Lessons From A(nother) Government Shutdown
..........and other challenges
As of the time this blog is being written (02/10/2019), Senate talks have stalled and a second federal government “shutdown” is looming. This just 16 days after the previous one lasted 35 straight days (from midnight on December 22, 2018, until January 25, 2019).
Now even though providers may not be directly impacted by a government shutdown (thank God neither are Medicaid or Medicare), there can still be indirect consequences. How? Small Business Association (SBA)-guaranteed loans aren’t processed, any of your essential third party vendors who have large federal government contracts or depend on federal employee foot traffic (Employment Assistance programs with a large federal employee client base) may struggle and their services decrease or cease, travel plans may be impacted due to TSA-related problems, just to mention a few.
The key takeaway here is to treat these government shutdowns as opportunities for preparedness training for other emergencies your business may face. Just like you prep for natural disasters, you should prepare for unexpected financial/corporate challenges. Let’s review a few crucial points.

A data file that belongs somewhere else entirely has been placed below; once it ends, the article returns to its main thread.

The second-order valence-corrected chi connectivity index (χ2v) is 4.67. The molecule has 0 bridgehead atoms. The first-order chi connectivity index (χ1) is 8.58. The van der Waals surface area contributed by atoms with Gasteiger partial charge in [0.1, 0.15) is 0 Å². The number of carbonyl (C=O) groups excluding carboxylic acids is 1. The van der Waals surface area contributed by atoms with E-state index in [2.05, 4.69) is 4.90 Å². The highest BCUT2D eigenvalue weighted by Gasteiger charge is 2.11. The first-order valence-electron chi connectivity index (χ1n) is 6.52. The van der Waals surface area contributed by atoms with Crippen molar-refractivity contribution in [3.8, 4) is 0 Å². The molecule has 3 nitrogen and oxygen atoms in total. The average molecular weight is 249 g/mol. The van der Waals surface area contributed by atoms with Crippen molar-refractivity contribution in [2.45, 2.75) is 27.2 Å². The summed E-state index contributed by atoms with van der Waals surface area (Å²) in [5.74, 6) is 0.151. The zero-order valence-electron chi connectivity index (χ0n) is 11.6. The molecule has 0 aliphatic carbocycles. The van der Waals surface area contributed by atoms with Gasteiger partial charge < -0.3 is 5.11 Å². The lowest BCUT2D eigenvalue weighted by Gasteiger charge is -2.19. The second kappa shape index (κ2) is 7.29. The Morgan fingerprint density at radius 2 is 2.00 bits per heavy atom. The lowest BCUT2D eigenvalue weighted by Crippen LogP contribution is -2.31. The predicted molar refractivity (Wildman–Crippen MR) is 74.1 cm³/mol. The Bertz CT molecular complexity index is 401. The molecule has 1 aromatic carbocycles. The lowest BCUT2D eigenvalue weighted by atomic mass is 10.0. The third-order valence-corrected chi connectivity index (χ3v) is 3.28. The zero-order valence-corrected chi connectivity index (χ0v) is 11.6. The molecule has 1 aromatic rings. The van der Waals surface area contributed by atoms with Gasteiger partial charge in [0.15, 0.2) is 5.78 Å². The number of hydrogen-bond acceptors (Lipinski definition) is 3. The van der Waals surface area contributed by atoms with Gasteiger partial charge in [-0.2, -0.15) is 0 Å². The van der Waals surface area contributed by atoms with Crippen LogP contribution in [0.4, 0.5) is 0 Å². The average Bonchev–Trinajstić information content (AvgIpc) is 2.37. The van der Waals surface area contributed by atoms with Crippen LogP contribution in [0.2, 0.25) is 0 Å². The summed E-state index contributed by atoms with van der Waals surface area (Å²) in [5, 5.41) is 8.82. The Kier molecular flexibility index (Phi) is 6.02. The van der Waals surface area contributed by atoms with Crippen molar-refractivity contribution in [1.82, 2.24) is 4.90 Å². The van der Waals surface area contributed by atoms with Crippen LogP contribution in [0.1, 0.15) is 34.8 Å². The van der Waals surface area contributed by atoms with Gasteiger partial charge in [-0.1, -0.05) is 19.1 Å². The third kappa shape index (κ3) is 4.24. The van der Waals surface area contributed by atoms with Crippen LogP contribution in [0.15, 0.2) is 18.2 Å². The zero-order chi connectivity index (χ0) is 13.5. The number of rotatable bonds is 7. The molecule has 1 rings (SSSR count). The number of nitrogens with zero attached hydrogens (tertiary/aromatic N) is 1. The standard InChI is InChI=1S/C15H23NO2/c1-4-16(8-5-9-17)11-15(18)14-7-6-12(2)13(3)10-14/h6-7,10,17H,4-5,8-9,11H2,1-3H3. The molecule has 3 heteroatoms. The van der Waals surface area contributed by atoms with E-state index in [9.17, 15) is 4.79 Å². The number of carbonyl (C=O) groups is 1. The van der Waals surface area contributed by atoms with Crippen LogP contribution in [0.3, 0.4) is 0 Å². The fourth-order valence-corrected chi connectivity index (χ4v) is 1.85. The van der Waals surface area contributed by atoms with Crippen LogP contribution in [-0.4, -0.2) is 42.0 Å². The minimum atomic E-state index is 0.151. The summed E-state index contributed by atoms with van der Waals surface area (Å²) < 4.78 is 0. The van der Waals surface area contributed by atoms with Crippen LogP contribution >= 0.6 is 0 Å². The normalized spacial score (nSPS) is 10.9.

Make sure you have back up plans for mission critical third-party vendors. That vendor could suffer reverses, simply cut ties, or otherwise curtail demand and hurt a small business.
Lesson: Ensure you have policies and procedures as well as verified evidence of ability to supply from alternate vendors. Remember to keep this information up to date! There is little worse than believing you have a back up only to find out in a crisis the vendor you’re depending on went out of business 2 years ago.
This is the big one. The SBA’s SCORE.org recommends that at all times each business should have 3 – 6 months of cash reserves to cover expenses in a cash-like vehicle or something that is FDIC insured where you can easily access it and you don’t have to go through a lot of loopholes. The exact amount varies depending on the specific company. During the government shutdown, some small businesses failed to receive SBA loan proceeds and could not move forward. Other businesses impacted by the shutdown tapped into or even tapped out of their lines of credit.